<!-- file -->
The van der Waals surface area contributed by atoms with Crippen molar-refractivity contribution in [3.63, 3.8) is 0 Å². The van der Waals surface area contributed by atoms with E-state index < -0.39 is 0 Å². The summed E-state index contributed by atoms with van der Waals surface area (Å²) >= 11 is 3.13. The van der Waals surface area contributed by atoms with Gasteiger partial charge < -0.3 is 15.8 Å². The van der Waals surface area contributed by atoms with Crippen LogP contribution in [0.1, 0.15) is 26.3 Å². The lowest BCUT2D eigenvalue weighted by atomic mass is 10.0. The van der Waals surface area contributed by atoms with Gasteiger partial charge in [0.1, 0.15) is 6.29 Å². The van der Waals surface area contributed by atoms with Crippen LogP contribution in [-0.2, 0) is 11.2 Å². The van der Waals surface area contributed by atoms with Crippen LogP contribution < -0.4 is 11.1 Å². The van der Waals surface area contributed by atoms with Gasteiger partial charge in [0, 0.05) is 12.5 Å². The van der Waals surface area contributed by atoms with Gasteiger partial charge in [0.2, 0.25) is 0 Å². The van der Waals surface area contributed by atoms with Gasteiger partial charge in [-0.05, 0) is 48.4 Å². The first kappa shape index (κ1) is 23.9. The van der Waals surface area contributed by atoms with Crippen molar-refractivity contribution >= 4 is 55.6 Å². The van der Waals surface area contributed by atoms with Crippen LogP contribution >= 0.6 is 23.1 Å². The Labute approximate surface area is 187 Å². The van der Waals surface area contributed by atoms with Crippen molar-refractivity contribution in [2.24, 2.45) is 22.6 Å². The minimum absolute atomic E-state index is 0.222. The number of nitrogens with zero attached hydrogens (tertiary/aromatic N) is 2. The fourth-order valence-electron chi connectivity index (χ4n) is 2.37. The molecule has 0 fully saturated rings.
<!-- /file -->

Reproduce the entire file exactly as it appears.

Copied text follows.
The van der Waals surface area contributed by atoms with Crippen molar-refractivity contribution in [3.63, 3.8) is 0 Å². The van der Waals surface area contributed by atoms with E-state index < -0.39 is 0 Å². The summed E-state index contributed by atoms with van der Waals surface area (Å²) >= 11 is 3.13. The van der Waals surface area contributed by atoms with Gasteiger partial charge < -0.3 is 15.8 Å². The van der Waals surface area contributed by atoms with Crippen LogP contribution in [0.1, 0.15) is 26.3 Å². The lowest BCUT2D eigenvalue weighted by atomic mass is 10.0. The van der Waals surface area contributed by atoms with Gasteiger partial charge in [0.1, 0.15) is 6.29 Å². The van der Waals surface area contributed by atoms with Crippen LogP contribution in [-0.2, 0) is 11.2 Å². The van der Waals surface area contributed by atoms with Crippen LogP contribution < -0.4 is 11.1 Å². The van der Waals surface area contributed by atoms with Gasteiger partial charge in [0, 0.05) is 12.5 Å². The van der Waals surface area contributed by atoms with Gasteiger partial charge in [0.2, 0.25) is 0 Å². The van der Waals surface area contributed by atoms with Gasteiger partial charge in [-0.05, 0) is 48.4 Å². The first kappa shape index (κ1) is 23.9. The van der Waals surface area contributed by atoms with Crippen molar-refractivity contribution >= 4 is 55.6 Å². The van der Waals surface area contributed by atoms with Crippen LogP contribution >= 0.6 is 23.1 Å². The Labute approximate surface area is 187 Å². The van der Waals surface area contributed by atoms with Crippen molar-refractivity contribution in [2.24, 2.45) is 22.6 Å². The minimum absolute atomic E-state index is 0.222. The number of nitrogens with zero attached hydrogens (tertiary/aromatic N) is 2. The fourth-order valence-electron chi connectivity index (χ4n) is 2.37. The molecule has 0 fully saturated rings.